Information for Health Care Providers
Each year, about 650,000 cancer patients receive chemotherapy in an outpatient oncology clinic in the United States. Patients receiving chemotherapy are at risk for developing infections that may lead to hospitalization, disruptions in chemotherapy schedules, and even death. Neutropenia is recognized as the most serious hematologic toxicity during cancer treatment with chemotherapy.
Ongoing outbreaks and patient notifications in outpatient settings demonstrate the need for greater understanding and implementation of basic infection prevention guidance.
Outpatient oncology facilities can use the Basic Infection Control and Prevention Plan for Outpatient Oncology Settings to standardize and improve infection prevention practices. It includes key policies and procedures outlined in CDC’s Guide to Infection Prevention in Outpatient Settings: Minimum Expectations for Safe Care that have been tailored to help outpatient oncology facilities meet minimum expectations for patient safety.
CDC produced materials to help promote awareness about the importance of preventing infections in cancer patients. The fact sheet is intended to be handed out to patients and caregivers. The posters can be placed in patient waiting areas, staff lounges, emergency rooms, and anywhere that patients and health care providers might view them.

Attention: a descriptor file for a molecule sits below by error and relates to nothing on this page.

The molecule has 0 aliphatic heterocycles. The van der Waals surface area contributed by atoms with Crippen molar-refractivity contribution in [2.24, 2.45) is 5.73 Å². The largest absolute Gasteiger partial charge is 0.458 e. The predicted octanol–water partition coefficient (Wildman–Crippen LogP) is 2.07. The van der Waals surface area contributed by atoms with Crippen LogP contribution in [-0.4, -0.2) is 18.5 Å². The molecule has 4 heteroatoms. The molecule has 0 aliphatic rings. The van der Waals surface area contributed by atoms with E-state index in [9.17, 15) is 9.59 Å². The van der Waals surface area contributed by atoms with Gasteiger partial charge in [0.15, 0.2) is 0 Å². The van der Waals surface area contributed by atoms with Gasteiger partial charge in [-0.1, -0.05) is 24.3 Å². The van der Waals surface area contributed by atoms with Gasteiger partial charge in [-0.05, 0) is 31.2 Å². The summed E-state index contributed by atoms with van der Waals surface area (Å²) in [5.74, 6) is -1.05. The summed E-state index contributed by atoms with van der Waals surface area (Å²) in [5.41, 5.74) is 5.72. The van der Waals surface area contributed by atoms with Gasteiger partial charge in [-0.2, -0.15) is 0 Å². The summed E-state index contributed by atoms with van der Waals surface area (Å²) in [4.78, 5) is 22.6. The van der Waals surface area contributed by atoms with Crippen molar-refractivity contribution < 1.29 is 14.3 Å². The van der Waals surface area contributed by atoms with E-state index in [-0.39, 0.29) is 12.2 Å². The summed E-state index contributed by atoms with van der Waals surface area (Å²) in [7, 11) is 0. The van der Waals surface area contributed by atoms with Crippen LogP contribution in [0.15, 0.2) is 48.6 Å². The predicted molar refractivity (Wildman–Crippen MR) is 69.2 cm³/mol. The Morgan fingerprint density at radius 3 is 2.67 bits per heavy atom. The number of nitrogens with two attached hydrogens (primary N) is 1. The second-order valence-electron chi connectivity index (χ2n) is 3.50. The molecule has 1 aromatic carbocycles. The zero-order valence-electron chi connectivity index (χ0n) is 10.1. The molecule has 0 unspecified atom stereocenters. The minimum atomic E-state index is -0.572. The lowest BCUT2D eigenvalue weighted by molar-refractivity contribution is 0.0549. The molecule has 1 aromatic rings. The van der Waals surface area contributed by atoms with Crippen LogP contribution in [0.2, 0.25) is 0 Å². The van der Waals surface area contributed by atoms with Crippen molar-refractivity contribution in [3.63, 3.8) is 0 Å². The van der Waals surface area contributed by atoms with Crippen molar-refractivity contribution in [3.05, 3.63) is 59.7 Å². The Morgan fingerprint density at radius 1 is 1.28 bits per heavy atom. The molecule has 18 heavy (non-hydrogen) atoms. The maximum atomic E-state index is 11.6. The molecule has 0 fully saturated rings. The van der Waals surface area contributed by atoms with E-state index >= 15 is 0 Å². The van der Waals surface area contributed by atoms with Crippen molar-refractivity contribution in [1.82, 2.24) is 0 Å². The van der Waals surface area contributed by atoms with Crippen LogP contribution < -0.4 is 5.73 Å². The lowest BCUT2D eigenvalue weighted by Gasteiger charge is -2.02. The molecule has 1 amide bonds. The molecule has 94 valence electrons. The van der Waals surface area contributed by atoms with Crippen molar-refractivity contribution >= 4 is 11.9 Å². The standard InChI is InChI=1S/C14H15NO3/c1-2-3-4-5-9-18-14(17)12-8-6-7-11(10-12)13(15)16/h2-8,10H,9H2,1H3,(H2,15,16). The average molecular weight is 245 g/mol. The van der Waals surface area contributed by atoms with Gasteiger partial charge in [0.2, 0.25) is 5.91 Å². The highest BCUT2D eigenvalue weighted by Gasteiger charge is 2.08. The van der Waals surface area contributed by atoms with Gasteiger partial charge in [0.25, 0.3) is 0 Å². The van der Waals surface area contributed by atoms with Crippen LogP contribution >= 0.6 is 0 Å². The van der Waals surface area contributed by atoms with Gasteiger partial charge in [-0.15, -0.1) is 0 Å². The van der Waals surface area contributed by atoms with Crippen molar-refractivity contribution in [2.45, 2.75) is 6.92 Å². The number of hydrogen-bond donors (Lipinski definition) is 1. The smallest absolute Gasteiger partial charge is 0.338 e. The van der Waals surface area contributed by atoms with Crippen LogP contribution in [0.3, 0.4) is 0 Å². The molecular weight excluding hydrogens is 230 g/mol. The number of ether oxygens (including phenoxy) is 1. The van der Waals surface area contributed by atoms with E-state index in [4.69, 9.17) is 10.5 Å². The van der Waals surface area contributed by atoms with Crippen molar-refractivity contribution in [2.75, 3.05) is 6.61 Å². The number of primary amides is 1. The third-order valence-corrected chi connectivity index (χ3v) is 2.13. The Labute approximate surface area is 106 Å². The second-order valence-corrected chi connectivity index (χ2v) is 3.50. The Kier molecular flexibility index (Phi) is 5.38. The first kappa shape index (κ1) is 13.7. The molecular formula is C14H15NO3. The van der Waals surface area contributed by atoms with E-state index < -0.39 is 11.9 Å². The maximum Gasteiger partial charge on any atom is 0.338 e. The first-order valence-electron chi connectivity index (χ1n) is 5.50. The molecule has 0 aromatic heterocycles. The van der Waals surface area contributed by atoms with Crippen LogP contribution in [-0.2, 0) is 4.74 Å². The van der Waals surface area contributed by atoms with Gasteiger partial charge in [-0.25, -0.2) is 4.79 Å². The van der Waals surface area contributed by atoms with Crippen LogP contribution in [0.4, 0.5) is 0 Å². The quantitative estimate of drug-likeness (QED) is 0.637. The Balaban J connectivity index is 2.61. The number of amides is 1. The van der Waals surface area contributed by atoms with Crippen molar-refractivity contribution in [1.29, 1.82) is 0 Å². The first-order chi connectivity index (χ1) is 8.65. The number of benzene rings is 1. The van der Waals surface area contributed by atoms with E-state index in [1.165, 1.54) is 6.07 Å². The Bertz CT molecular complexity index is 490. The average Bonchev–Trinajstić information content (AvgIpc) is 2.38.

- Emergency Room Personnel poster[PDF-401KB]
High-resolution version for professional printing[PDF-9MB]
- Cancer Is a Fight. Don’t Let the Flu Knock You Down poster[PDF-1.5MB]
- Out of Sight, Out of Mind poster[PDF-185KB]
High-resolution version for professional printing[PDF-181KB]
- Cancer, Infection, and Sepsis fact sheet[PDF-576KB]
- Injection Safety Reminders for Oncology Providers[PDF-741KB]
- Neutropenia and Risk for Infection: What You Need to Know fact sheet[PDF-174KB]
High-resolution version for professional printing[PDF-173KB]
- Cancer Is a Fight. Don’t Let the Flu Knock You Down postcard[PDF-3.5MB]
- Prevent Infections During Chemotherapy podcast [2:52]
- 3 Steps Toward Preventing Infections During Cancer Treatment Web site